Justin Chang now works alongside his father, Tony Chang, under his grandfather’s eponymous label. Anyone familiar with them would agree they’re some of the kindest and most humble people you’d ever meet. I find this quality so crucial, especially for a tailoring house like that of AC, because it’s the balance of confidence and modesty that enables a brand to stay true to its roots while pursuing more adventurous inspirations with regard to style. Participation of style-consultant Michael Macko (who documented his recent visit to Hong Kong on Valet) in Ascot Chang’s recent collections speaks boldly of the brand’s willingness to diversify and experiment with different things. Take a peek at their Fall/Winter 2011 collection. Alpha Chang.
What’s interesting from here on is how the Changs will mold the future of their pieces not just based on the “classic menswear” stuff we’re starting to see all over the place, but pushing the envelope further and possibly incorporating Asian elements in a mature way to distinguish themselves from other brands. Being a Hong Kong tailor and menswear label with a wealth of experience, they’re in the perfect position to really identify with the up and rising luxury Chinese consumers in the coming years by providing more than just tailored clothing, but garments with a genuine oriental heritage. Obviously this is just my opinion.
Aside from their bespoke services, Ascot Chang has a pretty desirable RTW collection which includes various shirts, trousers, knits, coats and other accessories. Their hand-stitched collection (see pick-stitching and hand-sewn buttons) is a luxury worth considering if you have money to spend, or you may opt to play it safe with a standard bespoke shirt. I’ll also be following this post up soon with a closer look at the two shirts I have from them.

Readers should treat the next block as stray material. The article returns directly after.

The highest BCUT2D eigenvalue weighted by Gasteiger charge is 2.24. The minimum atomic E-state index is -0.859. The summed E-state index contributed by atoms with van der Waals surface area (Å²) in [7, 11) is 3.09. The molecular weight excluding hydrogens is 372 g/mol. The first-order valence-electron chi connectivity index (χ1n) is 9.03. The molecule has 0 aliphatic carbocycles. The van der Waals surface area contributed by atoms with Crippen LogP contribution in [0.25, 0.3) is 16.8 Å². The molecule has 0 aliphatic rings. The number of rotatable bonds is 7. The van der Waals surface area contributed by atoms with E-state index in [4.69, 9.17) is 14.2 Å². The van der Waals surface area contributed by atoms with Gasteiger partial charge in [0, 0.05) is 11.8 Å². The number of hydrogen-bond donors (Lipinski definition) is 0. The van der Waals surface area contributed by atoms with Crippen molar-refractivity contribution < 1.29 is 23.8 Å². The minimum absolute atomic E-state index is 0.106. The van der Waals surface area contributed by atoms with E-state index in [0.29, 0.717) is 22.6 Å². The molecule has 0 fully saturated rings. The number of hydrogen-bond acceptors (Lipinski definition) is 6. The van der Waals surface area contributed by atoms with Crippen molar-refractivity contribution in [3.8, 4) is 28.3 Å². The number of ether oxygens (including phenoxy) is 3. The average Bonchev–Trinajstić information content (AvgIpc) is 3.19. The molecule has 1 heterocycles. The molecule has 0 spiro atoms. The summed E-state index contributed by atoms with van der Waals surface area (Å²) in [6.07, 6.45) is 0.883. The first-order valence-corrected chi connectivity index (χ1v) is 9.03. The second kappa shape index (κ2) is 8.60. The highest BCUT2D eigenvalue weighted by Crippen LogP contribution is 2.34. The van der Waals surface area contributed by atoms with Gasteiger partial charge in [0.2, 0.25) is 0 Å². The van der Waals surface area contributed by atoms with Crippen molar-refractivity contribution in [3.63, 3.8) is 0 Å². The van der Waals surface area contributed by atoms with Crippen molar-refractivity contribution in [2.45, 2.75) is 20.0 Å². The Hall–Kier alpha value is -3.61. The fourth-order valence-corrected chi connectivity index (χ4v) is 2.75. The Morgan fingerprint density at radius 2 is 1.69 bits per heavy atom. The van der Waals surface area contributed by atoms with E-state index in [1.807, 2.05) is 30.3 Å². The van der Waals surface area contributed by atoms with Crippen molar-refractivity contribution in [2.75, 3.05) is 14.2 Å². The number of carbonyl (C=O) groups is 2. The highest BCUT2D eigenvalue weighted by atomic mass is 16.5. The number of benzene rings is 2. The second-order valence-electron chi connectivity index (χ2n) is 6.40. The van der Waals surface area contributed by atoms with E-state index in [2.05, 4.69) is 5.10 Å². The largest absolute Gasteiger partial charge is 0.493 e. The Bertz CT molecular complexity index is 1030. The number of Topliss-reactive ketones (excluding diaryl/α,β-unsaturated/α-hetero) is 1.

Instead of doing a whole debut/mission-statement article here, we’d like to dedicate this first post to all the wonderful individuals we’ve come across so far since starting Colonial Goods around a year ago. The internet, specifically Tumblr, has provided unforeseen opportunities for people of style and brands of substance. Whether you’re an Academy award blogger or just a casual reader, your support is much appreciated and it’s good to know there are people out there who take interest in the things we do.
Something that seems to be lacking in the conversation on style today, is the potential influence of Chinese culture in fashion. It’s a pitti how we’re now seeing luxury labels cater to the status-consumers of the Chinese nouveau riche. For example, many of the Ralph Lauren stores in Hong Kong are now filled with “Big Pony” merchandise with other weird things on it. The Kiton store here sells completely different products (think designer sneakers and colorful golf jackets) from that of the Kiton store in Milan. You can say it’s the right move from a business perspective, but what if a brand could do something better than employing tacky elements to appeal to the Chinese market? What if a brand could surpass that and incorporate elements of genuine Chinese style, craftsmanship, materials, and artistry that appeals to a global consumer? Currently, Hermes’s Shang Xia brand and Taiwan label Shiatzy Chen seem to be the few that are at the forefront of discovering a whole new direction in terms of style inspiration, manufacturing techniques, and product development as luxury fashion houses embodying an authentic Chinese aesthetic. Strange and foreign pinyin names for sure, but we’ve got a feeling there will only be more to come.